By Heather Savigny, Einar Thorsen, Daniel Jackson, Jenny Alexander
This assortment brings jointly new learn on modern media, politics and gear. It explores methods and potential during which media can and do empower or dis-empower electorate on the margins that's, how they act as autos of, or stumbling blocks to, civic supplier and social switch.
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Extra resources for Media, Margins and Popular Culture
Few octogenarians would be thought sufﬁciently modish to ﬁgure in anthems to anorexic youth, the Calvin Klein advertisements. Fewer still, in their ninetieth year, would expect to feature in the ﬁrst, controversial commercial with a homosexual theme on terrestrial British television, targeted at young women: Crisp’s momentary appearance in the Impulse advert in 1998, aired frequently to a prime-time soap-opera audience, conﬁrmed his status as a master signiﬁer of deviance. A fascinating case-study in confounded sexual identity, he could be decoded as the elder statesman of sexual difference in the West.
As Bechdel says, the marginalisation of women in ﬁlm has become, frankly, boring. It has been discussed until there seems to be nothing left to say, and feminists leave the fray battle-weary and demotivated – and yet it persists. Which perhaps explains why a tonguein-cheek set of rules, a joke made for a very niche audience nearly 30 years ago, has managed to survive in the hinterland of popular culture – and why, despite its limitations, it is still capable of eliciting passionate responses on both sides.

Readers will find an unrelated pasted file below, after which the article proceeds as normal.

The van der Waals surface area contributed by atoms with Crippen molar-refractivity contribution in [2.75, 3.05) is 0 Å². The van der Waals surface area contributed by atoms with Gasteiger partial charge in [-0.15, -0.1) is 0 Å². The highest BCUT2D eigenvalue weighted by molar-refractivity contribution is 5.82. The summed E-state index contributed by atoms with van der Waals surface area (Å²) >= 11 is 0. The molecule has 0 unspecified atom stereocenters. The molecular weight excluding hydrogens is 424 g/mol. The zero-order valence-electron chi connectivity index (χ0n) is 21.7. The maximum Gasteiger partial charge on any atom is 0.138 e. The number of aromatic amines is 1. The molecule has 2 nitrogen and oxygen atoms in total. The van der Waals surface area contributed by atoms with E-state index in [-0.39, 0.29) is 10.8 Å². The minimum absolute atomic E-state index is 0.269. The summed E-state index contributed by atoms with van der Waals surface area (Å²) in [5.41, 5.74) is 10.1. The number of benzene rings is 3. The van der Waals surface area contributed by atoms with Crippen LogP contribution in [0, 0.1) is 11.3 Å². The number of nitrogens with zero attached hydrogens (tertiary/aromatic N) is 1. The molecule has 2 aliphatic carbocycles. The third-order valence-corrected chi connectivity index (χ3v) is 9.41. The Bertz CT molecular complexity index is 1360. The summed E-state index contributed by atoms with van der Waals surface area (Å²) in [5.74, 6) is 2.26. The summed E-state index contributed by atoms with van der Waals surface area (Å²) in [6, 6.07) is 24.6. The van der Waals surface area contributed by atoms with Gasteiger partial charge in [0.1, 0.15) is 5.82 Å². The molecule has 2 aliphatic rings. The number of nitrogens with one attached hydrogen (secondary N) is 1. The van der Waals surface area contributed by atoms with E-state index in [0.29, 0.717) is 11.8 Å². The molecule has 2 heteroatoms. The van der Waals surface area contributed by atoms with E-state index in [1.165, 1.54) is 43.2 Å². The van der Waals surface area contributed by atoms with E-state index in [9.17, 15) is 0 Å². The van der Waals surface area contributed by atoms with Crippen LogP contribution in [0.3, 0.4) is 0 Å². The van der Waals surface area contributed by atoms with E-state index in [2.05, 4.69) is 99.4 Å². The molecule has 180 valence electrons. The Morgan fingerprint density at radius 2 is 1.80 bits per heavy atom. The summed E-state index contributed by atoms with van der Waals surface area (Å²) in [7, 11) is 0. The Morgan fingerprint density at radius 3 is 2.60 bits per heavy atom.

Women’s voices have been problematised throughout history and culture. Kaja Silverman in The Acoustic Mirror (1998) notes the various ways in which women’s speech is repressed, silenced, rendered unreliable or damaging or emptied of authority in ﬁlm narratives. Moreover, conversation between women raises the possibility of a relationship between them as independent human beings without reference to a male character. In a similar vein, the stipulation that the conversation should be about something other than a man serves to highlight the prevalence of female characters whose narrative roles are deﬁned entirely in terms of the male characters in a ﬁlm.
Media, Margins and Popular Culture by Heather Savigny, Einar Thorsen, Daniel Jackson, Jenny Alexander